[Ger-Poland-Volhynia] Dutch vs. German - Bloch/Block
dfoote at okstate.edu
Mon Sep 16 10:59:21 PDT 2013
I'm behind because I started a new job this weekend. Hopefully I can add
1. Some branches of the Block surname, especially those found in North and
Central Poland, are of Dutch origin. See my post here and the links I
2. Charlotte Dubay: Is it possible that your ggm spoke "Pennsylvania
Dutch"? This is not actually Dutch, but a form of High German. But because
of the Block surname, 'Dutch' might me correct.
3. Low German/Saxon is its own language family, separate from High German.
Within it there are dialects. Frisian is also its own language. One of its
dialects is West Frisian. To confuse matters, one dialect of Low German is
4. Imagine a continuum, or spectrum. On the left, English. On the right,
High German. Starting from the right, moving left. Leaving High German in
the south and central areas and moving north, you encounter dialects that
get closer to Low German. Tag ('day') becomes Dag (g like k). Moving
further left you reach Dutch. Dag (dak) becomes Dag (g like ch in the back
of the mouth). Moving further left you reach Frisian. The consonant of Dag
is lost, becoming 'dei' prounounced like English 'day'. Frisian is the
closest related language to English. In 1066, the Anglo-Saxons and the
Frisians would have been able to understand each other.
> Message: 3
> Date: Fri, 13 Sep 2013 15:23:08 -0400
> From: Otto <otto at schienke.com>
> To: Charlotte Dubay <hoeserhistory at aol.com>
> Cc: ger-poland-volhynia at sggee.org
> Subject: Re: [Ger-Poland-Volhynia] difference betw Dutch and German
> Message-ID: <17EF2CA6-945B-4B31-A1D4-E3FF39B9594B at schienke.com>
> Content-Type: text/plain; charset=us-ascii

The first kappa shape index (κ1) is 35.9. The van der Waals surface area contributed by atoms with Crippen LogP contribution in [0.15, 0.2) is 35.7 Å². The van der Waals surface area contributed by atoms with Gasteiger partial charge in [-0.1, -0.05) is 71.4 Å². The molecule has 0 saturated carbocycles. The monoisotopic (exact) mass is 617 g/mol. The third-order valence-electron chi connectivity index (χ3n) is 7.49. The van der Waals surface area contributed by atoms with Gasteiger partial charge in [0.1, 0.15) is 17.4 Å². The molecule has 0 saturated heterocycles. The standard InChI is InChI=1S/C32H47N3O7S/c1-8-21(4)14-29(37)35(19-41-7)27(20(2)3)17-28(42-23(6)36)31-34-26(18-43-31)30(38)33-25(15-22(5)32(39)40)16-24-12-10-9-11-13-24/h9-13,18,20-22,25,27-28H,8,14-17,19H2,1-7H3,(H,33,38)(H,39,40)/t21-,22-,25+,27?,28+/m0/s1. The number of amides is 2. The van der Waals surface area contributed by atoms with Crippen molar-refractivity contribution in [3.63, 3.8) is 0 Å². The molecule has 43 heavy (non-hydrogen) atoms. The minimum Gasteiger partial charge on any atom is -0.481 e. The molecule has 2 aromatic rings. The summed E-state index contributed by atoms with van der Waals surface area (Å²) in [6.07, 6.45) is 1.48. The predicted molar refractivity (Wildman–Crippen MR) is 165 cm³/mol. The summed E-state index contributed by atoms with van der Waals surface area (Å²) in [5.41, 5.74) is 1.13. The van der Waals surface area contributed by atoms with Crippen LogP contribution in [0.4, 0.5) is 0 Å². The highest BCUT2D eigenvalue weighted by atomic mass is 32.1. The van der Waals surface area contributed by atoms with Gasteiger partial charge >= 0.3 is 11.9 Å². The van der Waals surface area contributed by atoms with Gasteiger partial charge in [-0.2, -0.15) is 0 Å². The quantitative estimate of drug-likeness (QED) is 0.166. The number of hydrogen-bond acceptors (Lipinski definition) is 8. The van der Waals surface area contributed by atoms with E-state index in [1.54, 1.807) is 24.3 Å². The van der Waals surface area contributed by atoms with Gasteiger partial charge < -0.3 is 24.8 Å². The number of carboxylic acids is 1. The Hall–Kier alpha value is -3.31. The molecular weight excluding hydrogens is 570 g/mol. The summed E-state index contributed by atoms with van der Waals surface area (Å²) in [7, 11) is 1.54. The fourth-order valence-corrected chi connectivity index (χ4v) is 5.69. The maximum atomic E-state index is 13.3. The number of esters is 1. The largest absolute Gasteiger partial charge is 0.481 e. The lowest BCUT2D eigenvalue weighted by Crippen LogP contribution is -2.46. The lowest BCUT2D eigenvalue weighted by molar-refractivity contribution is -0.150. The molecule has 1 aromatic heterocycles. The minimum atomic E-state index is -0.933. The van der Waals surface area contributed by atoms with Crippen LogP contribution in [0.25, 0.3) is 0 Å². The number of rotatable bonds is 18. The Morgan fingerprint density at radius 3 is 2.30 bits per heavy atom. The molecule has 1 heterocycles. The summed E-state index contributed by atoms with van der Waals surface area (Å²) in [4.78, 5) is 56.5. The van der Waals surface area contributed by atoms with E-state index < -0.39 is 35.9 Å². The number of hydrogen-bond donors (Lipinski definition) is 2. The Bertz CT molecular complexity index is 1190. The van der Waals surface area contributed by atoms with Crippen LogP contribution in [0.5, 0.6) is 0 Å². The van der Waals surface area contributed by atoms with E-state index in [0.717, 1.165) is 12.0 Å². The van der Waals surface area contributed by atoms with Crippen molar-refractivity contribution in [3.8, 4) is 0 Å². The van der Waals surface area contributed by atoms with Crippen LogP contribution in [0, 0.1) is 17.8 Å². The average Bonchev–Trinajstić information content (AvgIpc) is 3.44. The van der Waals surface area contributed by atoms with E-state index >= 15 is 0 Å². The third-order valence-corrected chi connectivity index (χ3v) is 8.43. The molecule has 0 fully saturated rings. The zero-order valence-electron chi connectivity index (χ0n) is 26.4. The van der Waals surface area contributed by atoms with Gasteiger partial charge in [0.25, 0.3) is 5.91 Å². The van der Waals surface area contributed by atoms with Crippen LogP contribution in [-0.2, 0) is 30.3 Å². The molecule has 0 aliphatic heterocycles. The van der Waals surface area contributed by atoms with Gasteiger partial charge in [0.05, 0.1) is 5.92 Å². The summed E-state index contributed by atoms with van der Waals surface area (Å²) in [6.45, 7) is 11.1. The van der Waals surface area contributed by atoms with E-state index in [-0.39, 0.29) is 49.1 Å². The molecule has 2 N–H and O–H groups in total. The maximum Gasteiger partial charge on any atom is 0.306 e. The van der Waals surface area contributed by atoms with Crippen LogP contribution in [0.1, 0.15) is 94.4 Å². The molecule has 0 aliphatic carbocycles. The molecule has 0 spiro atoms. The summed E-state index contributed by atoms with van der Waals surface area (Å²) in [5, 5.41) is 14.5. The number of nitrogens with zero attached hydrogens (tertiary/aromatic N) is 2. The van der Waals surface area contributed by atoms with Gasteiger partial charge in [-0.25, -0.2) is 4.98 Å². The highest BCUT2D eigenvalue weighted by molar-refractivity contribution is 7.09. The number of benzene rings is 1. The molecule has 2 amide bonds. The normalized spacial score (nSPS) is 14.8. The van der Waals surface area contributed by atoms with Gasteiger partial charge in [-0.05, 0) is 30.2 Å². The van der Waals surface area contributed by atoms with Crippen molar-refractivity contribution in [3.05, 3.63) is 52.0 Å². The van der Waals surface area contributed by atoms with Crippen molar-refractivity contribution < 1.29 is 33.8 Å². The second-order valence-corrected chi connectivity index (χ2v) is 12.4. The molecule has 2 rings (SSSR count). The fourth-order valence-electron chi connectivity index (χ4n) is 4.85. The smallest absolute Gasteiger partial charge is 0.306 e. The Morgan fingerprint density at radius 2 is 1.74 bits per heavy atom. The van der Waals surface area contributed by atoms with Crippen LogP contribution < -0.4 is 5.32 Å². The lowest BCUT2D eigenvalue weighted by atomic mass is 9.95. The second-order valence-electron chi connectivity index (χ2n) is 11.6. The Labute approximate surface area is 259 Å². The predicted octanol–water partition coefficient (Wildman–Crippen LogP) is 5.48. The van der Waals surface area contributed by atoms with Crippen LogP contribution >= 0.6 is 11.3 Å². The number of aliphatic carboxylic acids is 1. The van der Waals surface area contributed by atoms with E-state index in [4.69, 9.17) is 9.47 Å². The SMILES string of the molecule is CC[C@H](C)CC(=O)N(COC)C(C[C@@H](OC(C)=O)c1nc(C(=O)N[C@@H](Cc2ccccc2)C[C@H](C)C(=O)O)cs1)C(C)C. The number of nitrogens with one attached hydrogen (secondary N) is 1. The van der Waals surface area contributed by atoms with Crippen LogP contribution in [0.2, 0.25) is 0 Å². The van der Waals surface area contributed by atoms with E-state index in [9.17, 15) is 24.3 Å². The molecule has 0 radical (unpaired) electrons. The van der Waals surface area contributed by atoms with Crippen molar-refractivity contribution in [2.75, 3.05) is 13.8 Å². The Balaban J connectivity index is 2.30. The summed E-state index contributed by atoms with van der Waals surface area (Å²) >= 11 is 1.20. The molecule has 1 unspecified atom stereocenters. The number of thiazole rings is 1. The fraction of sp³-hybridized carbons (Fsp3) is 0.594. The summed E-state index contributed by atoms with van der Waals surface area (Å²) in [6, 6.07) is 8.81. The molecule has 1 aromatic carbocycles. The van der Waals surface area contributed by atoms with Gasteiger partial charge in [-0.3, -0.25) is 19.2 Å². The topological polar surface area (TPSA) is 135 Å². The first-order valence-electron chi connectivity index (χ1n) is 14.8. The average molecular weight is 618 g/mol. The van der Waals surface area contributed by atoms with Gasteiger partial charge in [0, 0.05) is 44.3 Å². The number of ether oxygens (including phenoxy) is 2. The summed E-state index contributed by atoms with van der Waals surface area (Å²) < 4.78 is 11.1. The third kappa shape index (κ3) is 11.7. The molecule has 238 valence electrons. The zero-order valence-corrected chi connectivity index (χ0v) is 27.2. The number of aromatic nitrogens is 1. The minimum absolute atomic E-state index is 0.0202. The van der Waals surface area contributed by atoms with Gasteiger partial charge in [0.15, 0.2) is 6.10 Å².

> On Sep 13, 2013, at 2:51 PM, Charlotte Dubay wrote:
> > What pleasure this mailing list brings...thank you all...
> > Another question, triggered by your posts:
> > My Block ancestors (German Lutherans) lived in Posen area (about 100 NE
> of Berlin) from 1700-1892, until my great-grandparents came to USA.
> > My great-grandmother Wilhelmina Meyer Block spoke Dutch, but was born in
> Posen, baptized in near-by Lobsens.
> > Any ideas on why grgrandmother spoke Dutch? If her parents were Dutch,
> you would still think she learned German in Posen. How different does Dutch
> sound from German? (Great-grandmother passed away 2 years before I was
> born, so I never heard anyone speak Dutch. Guess I should google a
> translation program and hear what it at least "sounds" like!)
> Block, Bloch, Blech as the spelling dances with the vowel sound. Block
> sounds anglicized, (ck use). . .maybe.
> Grandma probably spoke a Frisian (name sounds frisian) or Lower Saxon
> dialect. Very similar to Dutch(Deutsch). All are Lowland German dialects.
> The German of the North Sea and Baltic coast shores was Platt-Deutsch,
> Flatland/Lowland German.
> She didn't learn German from anyone in Posen, she already spoke it.
> Since 1871 it became fashionable to speak the "Hochdeutsch"/High German of
> Luther's bible (in public anyway) High German has nothing to do with
> superiority of language, it was geographical, the speech of the hill
> dwellers from Luther's vicinity. I refer to it as 'hilly saxon.'
> . . . Otto
> " The Zen moment..." wk. of January 01, 2013-
> "Answers out there . . . Seeking us."
> Message: 6
> Date: Fri, 13 Sep 2013 15:49:14 -0400 (EDT)
> From: Charlotte Dubay <hoeserhistory at aol.com>
> To: ger-poland-volhynia at sggee.org
> Subject: [Ger-Poland-Volhynia] difference betw Dutch and German
> Message-ID: <8D07ED17582D370-C60-173A9 at webmail-d261.sysops.aol.com>
> Content-Type: text/plain; charset="us-ascii"
> Thank you, Otto.
> A note to the list:
> Yes, I microfiched Posen (Sokolitz) records, and indeed, the surname Block
> was spelled Block, Bloch, Blech, throughout time. (DOBs and given names
> confirmed they were same family).
> Also, I had read some history of the high German being from the high lands
> NOTHING to do with superiority of language -
> but the Germans of the Dakotas forgot to read that paragraph! hah.
> You clarified (Low Saxton/lowland/platt deutch) definition for me.
> I hadn't thought of it being a "dialect" of German!
> That certainly would explain it - beings it doesn't look like she ever
> even visited Holland! hah.
> Had to google "Frisian" - a German ethnic group from Netherland area, in
> case someone else doesn't know.
> Thank you again, Otto
> And thank you, Frank, for confirming that I had the right Heimthal!
> Charlotte DuBay
> hoeserhistory at aol.com
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